Being charged with domestic abuse in South Carolina is a serious matter, as it is throughout the nation. It can affect your career, reputation, family relationships and the way your friends, boss and colleagues think of you. It’s something that has the potential to follow you for a long time.
A domestic abuse charge also has the ability to impact your marital separation or divorce. For example, a spouse’s temper can erupt quickly and unexpectedly when a couple is in the painful process of parting ways for good. A quiet discussion can suddenly turn into a screaming match that then turns physical. One person intends to lightly tap the other on the shoulder or arm to make a point, but the gesture can become a rough shove. What started as a verbal encounter has clearly escalated into an abusive one.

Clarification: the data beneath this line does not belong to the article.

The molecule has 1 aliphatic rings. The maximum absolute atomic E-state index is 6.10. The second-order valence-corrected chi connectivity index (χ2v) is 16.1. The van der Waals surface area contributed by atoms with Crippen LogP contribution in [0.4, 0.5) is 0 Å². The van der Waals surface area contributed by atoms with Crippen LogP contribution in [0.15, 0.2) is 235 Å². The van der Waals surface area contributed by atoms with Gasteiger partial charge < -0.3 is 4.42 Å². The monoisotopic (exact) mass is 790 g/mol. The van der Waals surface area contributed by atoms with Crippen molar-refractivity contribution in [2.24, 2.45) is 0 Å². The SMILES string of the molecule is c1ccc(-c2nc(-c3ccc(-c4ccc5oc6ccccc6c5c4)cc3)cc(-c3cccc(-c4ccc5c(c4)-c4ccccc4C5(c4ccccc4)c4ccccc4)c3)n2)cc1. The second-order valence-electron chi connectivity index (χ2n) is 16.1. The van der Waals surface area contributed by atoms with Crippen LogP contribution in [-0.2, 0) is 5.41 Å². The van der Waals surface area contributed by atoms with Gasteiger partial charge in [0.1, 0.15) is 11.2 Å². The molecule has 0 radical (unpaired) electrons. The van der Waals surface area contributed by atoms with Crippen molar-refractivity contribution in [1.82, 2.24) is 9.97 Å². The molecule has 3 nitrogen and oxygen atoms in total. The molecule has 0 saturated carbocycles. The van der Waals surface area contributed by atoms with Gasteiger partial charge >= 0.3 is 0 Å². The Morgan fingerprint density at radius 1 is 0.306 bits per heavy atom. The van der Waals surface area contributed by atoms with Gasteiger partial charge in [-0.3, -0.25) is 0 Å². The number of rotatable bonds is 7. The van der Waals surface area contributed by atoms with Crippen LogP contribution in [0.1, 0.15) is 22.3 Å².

If you are accused of domestic abuse while you are in the midst of a divorce, you might unable to stay in your home or even worse, kept from being with your kids. If one of the two people in a marriage wants to retaliate against the other, untrue charges of abuse or violence are sometimes brought, leading to a messy legal situation.
What constitutes abuse legally?
Abuse doesn’t just have to be physical. The term can also refer to the following types of conduct:
- Infringing on a person’s freedom
- Causing a dependent to feel intimidated
If one person in the divorce case accuses the other of domestic abuse, an emergency order of protection can be issued by a judge. The accused individual will then probably have to move out of the couple’s home and stay away from their soon-to-be ex-spouse and kids. The order of protection could have a profound effect a battle over who gets custody of the children ensues.
This is a situation you may not want to handle alone in hopes of a favorable outcome. Have someone who knows the ropes to advise you.